I saw these folks perform live as an opener to Milo Greene a little while back and I had a blast with not only their cutesy sound but also their aesthetic. The duo of Holly Laessig and Jess Wolfe stand facing each other as they perform, essentially mimicking each other’s moves. The entire band (a five-piece) dresses in similar attire and everything is perfectly choreographed. It’s somewhat over the top at the beginning, but it has an endearing way, making the show exciting, unique and wholly enjoyable. None of this would work, of course, without talent. Thankfully, Lucius delivers. Catch a demo version of one of their new songs, “Until We Get There,” below.
Lucius on the web | Facebook
Hype Hype Hooray is a biweekly “critique” of the music scene and the blogosphere that feeds it, told through the lens of Jamie Hale, a journalist who likes music about as much as he likes scotch and a firm leather chair. Please enjoy with a grain of salt.
I drive 68 miles an hour down I-205 outside Portland. It’s 11 p.m. and my mind is racing. Dim orange highway lights creep through a haze of dense fog. Hoards of insanities enter and exit my brain at breakneck pace. They are a mass of random associations, phrases that carry no meaning. Words like “leave it to be.” Leave it to be. Leave it to be. Leave it to be. I utter them on loop, my mind a broken record, skipping on the next crazy thought as I hurdle through the open night.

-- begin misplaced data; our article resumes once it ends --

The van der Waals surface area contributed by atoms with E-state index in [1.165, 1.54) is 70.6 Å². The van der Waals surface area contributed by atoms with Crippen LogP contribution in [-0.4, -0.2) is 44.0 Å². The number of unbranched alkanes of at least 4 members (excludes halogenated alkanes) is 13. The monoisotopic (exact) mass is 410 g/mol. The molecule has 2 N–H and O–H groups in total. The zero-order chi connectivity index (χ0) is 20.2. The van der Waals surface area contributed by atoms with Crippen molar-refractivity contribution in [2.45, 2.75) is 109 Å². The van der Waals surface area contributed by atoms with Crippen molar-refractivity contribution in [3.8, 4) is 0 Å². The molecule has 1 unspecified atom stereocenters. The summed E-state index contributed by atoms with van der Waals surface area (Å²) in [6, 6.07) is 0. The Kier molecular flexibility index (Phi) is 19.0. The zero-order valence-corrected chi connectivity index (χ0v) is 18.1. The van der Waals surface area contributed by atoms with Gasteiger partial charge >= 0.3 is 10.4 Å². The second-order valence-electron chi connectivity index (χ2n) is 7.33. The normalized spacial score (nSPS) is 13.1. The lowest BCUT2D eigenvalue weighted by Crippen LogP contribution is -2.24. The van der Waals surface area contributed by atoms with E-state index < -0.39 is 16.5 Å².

This moment of mania didn’t rise on its own from my strange subconscious. No. It could never. It had help. It was music that brought it to fruition. Music that buzzes madly from my cheap stereo, fills my car, and rolls through my body.
“How could I feel so-so when I’m feeling like a little honey can roll?” it wails. “Tart but not total and I’m feeling like a little honey can roll?”
I drown in the words. The music fills my lungs. My pupils dilate wildly in the night.
Occasionally I meet people who think very little of music. “I don’t really listen to it” they tell me. “It just doesn’t do it for me.” I accept their views, and I make no effort to change them. But that idea, that music is meaningless, has no purpose in their lives, fills me with great sadness.
Music can be so transformative for me. It’s odd. The right combination of frequencies, when coupled with the perfect rhythms, can swirl and mix with the chemicals in my brain to induce some brilliant shade of human emotion–from the deep blues of depression, through tranquil green serenity, to the the wild manic neons that drive me to insanity.
I look back at the music-less souls, my mind drifting in a sea of melody, theirs sitting idly, comfortably on the shore, and I can’t help but be confounded. Why do these songs, these notes, these sounds, have such profoundly different effects on us? Why does it twist my mind, but not theirs?
Continue reading [Hype Hype Hooray] My Music Makes Me Live →
New Tunng? Yes, please. You know I am affectionate toward the London crew, and their new song, “The Village,” does little to alter that. The song is 4 minutes 33 seconds, and I’ve listened to it 5 times in the last 22 minutes and 45 seconds. Math!